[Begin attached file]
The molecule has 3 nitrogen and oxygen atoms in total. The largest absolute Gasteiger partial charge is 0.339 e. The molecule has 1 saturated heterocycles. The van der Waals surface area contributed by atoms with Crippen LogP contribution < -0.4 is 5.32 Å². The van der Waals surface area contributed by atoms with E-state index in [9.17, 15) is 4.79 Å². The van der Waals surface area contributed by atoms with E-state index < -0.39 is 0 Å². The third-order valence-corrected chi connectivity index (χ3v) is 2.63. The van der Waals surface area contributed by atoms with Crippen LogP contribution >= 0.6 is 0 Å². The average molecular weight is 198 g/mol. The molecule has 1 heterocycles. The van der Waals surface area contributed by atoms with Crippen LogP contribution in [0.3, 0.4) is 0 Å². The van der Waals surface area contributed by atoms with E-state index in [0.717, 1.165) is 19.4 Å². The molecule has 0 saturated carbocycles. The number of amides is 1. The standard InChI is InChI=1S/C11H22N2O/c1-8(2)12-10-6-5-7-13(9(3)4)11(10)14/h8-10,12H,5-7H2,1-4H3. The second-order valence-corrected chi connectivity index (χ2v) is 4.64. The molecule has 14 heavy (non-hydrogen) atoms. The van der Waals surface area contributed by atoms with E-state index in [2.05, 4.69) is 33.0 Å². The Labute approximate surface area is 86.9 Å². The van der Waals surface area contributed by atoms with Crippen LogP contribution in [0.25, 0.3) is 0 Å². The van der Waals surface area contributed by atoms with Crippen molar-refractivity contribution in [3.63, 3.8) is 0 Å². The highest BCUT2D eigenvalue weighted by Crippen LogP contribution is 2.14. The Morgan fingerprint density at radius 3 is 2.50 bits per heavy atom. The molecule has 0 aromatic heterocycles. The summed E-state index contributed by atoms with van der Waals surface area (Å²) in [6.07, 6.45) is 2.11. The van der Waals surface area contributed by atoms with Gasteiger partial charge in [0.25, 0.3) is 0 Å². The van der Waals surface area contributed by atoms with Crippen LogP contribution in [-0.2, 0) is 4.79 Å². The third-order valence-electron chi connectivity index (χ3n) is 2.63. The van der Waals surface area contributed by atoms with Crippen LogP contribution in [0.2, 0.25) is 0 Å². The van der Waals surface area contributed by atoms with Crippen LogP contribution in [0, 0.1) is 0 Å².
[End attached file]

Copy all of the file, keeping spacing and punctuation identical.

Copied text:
The molecule has 3 nitrogen and oxygen atoms in total. The largest absolute Gasteiger partial charge is 0.339 e. The molecule has 1 saturated heterocycles. The van der Waals surface area contributed by atoms with Crippen LogP contribution < -0.4 is 5.32 Å². The van der Waals surface area contributed by atoms with E-state index in [9.17, 15) is 4.79 Å². The van der Waals surface area contributed by atoms with E-state index < -0.39 is 0 Å². The third-order valence-corrected chi connectivity index (χ3v) is 2.63. The van der Waals surface area contributed by atoms with Crippen LogP contribution >= 0.6 is 0 Å². The average molecular weight is 198 g/mol. The molecule has 1 heterocycles. The van der Waals surface area contributed by atoms with Crippen LogP contribution in [0.3, 0.4) is 0 Å². The van der Waals surface area contributed by atoms with E-state index in [0.717, 1.165) is 19.4 Å². The molecule has 0 saturated carbocycles. The number of amides is 1. The standard InChI is InChI=1S/C11H22N2O/c1-8(2)12-10-6-5-7-13(9(3)4)11(10)14/h8-10,12H,5-7H2,1-4H3. The second-order valence-corrected chi connectivity index (χ2v) is 4.64. The molecule has 14 heavy (non-hydrogen) atoms. The van der Waals surface area contributed by atoms with E-state index in [2.05, 4.69) is 33.0 Å². The Labute approximate surface area is 86.9 Å². The van der Waals surface area contributed by atoms with Crippen LogP contribution in [0.25, 0.3) is 0 Å². The van der Waals surface area contributed by atoms with Crippen molar-refractivity contribution in [3.63, 3.8) is 0 Å². The highest BCUT2D eigenvalue weighted by Crippen LogP contribution is 2.14. The Morgan fingerprint density at radius 3 is 2.50 bits per heavy atom. The molecule has 0 aromatic heterocycles. The summed E-state index contributed by atoms with van der Waals surface area (Å²) in [6.07, 6.45) is 2.11. The van der Waals surface area contributed by atoms with Gasteiger partial charge in [0.25, 0.3) is 0 Å². The van der Waals surface area contributed by atoms with Crippen LogP contribution in [-0.2, 0) is 4.79 Å². The third-order valence-electron chi connectivity index (χ3n) is 2.63. The van der Waals surface area contributed by atoms with Crippen LogP contribution in [0.2, 0.25) is 0 Å². The van der Waals surface area contributed by atoms with Crippen LogP contribution in [0, 0.1) is 0 Å².